Hello everyone, I hope you all are well and doing good. I'm here again to participate in the contest. As we know June Week-2 contest by @adalger is ongoing and everyone is very excited to take a part in it. This time I decide to bring up fresh content for all of you. I hope you like my little efforts in it. I am a bit disappointed as last week I did not get any good reward for my content but it's OK. Let's talk about this little buddy. First time when I explore this insect I consider that it belongs to Curculionidae but, later I search again deeply and finally found the correct species name Myllocerus undecimpustulatus
is a species of oriental broad-nosed weevil in the beetle family Curculionidae. The Curculionidae are the "real" weevils' family (or "snout beetles"). With 6,800 genera and 83,000 species documented worldwide, they are one of the largest animal families. They are the sister group of the Brentidae subfamily.
They include the Scolytinae subfamily of bark beetles, which have been changed in shape to fit their wood-boring lifestyle. Because they don't look like other weevils, they were once classified as a separate family, Scolytidae. The ambrosia beetles are also included in the family, the current subfamily Platypodinae was previously classified as a separate family, Platypodidae.
Curculionids are recognized by their long noses and geniculate antennae with little clubs, beyond that, they have a wide range of form and size, with adult lengths ranging from 1 to 40 mm (0.04 to 1.57 in).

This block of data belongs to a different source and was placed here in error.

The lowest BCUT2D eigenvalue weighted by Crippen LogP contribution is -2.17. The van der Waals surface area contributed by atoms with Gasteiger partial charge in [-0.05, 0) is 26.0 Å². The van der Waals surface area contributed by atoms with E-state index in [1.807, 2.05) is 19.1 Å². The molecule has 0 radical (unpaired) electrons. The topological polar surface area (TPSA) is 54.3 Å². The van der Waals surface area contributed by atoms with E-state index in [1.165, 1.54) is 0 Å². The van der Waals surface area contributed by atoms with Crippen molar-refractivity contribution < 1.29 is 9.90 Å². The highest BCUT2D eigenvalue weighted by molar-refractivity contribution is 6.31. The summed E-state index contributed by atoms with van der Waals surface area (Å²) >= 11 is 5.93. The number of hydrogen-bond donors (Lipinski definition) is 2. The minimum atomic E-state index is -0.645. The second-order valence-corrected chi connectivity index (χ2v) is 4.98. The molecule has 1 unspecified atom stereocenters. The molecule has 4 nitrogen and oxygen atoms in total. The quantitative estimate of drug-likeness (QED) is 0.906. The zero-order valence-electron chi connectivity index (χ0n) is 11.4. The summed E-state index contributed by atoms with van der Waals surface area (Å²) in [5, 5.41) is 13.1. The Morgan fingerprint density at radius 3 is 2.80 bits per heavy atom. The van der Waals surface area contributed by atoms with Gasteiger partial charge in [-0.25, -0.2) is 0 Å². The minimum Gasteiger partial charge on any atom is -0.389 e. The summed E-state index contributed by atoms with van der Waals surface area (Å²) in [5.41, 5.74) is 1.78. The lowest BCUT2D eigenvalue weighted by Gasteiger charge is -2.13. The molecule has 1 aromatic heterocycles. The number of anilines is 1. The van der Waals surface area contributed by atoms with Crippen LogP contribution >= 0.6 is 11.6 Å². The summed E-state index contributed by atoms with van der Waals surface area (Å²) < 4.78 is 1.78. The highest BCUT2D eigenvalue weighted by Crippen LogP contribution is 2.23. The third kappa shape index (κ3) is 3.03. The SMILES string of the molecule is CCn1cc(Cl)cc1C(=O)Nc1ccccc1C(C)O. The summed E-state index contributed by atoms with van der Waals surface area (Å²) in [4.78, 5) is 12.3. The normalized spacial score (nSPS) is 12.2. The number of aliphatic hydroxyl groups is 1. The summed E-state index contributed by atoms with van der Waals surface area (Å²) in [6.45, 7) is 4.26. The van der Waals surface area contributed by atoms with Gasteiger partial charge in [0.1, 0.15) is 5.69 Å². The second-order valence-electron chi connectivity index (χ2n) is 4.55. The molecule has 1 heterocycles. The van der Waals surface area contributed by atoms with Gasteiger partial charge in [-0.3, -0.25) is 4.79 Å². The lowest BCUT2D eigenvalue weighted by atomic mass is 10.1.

Weevils are basically completely planting feeders, and most species are only linked with a small number of hosts, often only living on one. The taxonomy of this family is highly intricate, with over 400 genera to categorise, and authors vary on the number and placement of several subfamilies, tribes, and subtribes.
Weevils are most commonly found in grains and starches, such as rice, flour, pasta, and cereals. Weevil infestations that begin outside may be the result of food sources such as fruit trees or gardens.
Weevils can harm garden plants outside. Pests are more of a nuisance than a threat indoors. With their faeces and cast skins, weevils infect infested food, causing more damage than they eat. As a result, an infection might turn entire packages or food pantries inedible. Weevils from stored products do not bite and do not harm dry, decay-free wood within dwellings.
- Location: Faisalabad, Pakistan
- Camera: Samsung NX Mini
- Lens: 9-27mm + 17X Macro
- Object: White Broadnosed Weevil
- Editing Software: Affinity Photo
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